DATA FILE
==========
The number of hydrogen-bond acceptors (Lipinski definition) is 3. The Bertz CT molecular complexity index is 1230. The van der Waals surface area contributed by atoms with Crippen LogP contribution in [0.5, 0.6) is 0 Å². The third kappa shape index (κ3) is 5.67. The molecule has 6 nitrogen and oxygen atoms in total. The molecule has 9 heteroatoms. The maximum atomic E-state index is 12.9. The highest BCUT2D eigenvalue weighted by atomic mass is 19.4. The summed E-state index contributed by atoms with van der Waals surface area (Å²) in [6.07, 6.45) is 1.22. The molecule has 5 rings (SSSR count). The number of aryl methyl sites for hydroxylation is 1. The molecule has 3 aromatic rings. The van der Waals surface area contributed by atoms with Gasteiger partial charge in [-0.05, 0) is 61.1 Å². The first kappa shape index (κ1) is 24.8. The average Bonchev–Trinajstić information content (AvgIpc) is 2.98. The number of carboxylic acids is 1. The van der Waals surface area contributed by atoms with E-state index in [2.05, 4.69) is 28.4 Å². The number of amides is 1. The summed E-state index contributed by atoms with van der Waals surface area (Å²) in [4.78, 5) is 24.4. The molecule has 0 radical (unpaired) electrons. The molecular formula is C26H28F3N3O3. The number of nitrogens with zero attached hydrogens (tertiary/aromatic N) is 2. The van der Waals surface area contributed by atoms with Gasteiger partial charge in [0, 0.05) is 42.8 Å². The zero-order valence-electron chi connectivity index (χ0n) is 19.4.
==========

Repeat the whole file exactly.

The number of hydrogen-bond acceptors (Lipinski definition) is 3. The Bertz CT molecular complexity index is 1230. The van der Waals surface area contributed by atoms with Crippen LogP contribution in [0.5, 0.6) is 0 Å². The third kappa shape index (κ3) is 5.67. The molecule has 6 nitrogen and oxygen atoms in total. The molecule has 9 heteroatoms. The maximum atomic E-state index is 12.9. The highest BCUT2D eigenvalue weighted by atomic mass is 19.4. The summed E-state index contributed by atoms with van der Waals surface area (Å²) in [6.07, 6.45) is 1.22. The molecule has 5 rings (SSSR count). The number of aryl methyl sites for hydroxylation is 1. The molecule has 3 aromatic rings. The van der Waals surface area contributed by atoms with Gasteiger partial charge in [-0.05, 0) is 61.1 Å². The first kappa shape index (κ1) is 24.8. The average Bonchev–Trinajstić information content (AvgIpc) is 2.98. The number of carboxylic acids is 1. The van der Waals surface area contributed by atoms with E-state index in [2.05, 4.69) is 28.4 Å². The number of amides is 1. The summed E-state index contributed by atoms with van der Waals surface area (Å²) in [4.78, 5) is 24.4. The molecule has 0 radical (unpaired) electrons. The molecular formula is C26H28F3N3O3. The number of nitrogens with zero attached hydrogens (tertiary/aromatic N) is 2. The van der Waals surface area contributed by atoms with Gasteiger partial charge in [0, 0.05) is 42.8 Å². The zero-order valence-electron chi connectivity index (χ0n) is 19.4.